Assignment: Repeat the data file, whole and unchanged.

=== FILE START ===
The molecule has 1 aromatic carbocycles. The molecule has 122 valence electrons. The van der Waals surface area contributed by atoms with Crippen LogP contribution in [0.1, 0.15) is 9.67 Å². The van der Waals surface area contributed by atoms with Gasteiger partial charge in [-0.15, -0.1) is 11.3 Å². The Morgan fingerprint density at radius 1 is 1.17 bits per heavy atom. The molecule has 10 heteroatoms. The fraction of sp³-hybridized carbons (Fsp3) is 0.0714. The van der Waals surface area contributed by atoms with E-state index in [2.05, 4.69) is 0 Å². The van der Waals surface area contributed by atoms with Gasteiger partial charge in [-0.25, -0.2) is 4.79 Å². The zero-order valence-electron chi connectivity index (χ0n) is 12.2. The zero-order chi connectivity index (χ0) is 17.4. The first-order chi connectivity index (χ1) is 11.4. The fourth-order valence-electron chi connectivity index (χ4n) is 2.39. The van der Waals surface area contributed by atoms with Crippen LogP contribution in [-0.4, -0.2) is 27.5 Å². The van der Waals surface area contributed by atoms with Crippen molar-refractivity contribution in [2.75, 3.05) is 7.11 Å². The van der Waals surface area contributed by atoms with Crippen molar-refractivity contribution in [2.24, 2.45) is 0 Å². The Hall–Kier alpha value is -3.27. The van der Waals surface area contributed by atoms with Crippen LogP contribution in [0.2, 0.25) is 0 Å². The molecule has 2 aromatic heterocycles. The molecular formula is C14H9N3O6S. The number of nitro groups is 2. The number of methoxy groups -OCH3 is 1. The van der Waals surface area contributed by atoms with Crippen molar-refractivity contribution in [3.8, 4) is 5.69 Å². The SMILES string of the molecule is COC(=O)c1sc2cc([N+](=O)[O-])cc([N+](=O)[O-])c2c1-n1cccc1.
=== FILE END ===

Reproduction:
The molecule has 1 aromatic carbocycles. The molecule has 122 valence electrons. The van der Waals surface area contributed by atoms with Crippen LogP contribution in [0.1, 0.15) is 9.67 Å². The van der Waals surface area contributed by atoms with Gasteiger partial charge in [-0.15, -0.1) is 11.3 Å². The Morgan fingerprint density at radius 1 is 1.17 bits per heavy atom. The molecule has 10 heteroatoms. The fraction of sp³-hybridized carbons (Fsp3) is 0.0714. The van der Waals surface area contributed by atoms with E-state index in [2.05, 4.69) is 0 Å². The van der Waals surface area contributed by atoms with Gasteiger partial charge in [-0.25, -0.2) is 4.79 Å². The zero-order valence-electron chi connectivity index (χ0n) is 12.2. The zero-order chi connectivity index (χ0) is 17.4. The first-order chi connectivity index (χ1) is 11.4. The fourth-order valence-electron chi connectivity index (χ4n) is 2.39. The van der Waals surface area contributed by atoms with Crippen LogP contribution in [-0.4, -0.2) is 27.5 Å². The van der Waals surface area contributed by atoms with Crippen molar-refractivity contribution in [2.75, 3.05) is 7.11 Å². The van der Waals surface area contributed by atoms with Crippen molar-refractivity contribution in [2.24, 2.45) is 0 Å². The Hall–Kier alpha value is -3.27. The van der Waals surface area contributed by atoms with Crippen LogP contribution in [0.2, 0.25) is 0 Å². The molecule has 2 aromatic heterocycles. The molecular formula is C14H9N3O6S. The number of nitro groups is 2. The number of methoxy groups -OCH3 is 1. The van der Waals surface area contributed by atoms with Crippen molar-refractivity contribution in [3.8, 4) is 5.69 Å². The SMILES string of the molecule is COC(=O)c1sc2cc([N+](=O)[O-])cc([N+](=O)[O-])c2c1-n1cccc1.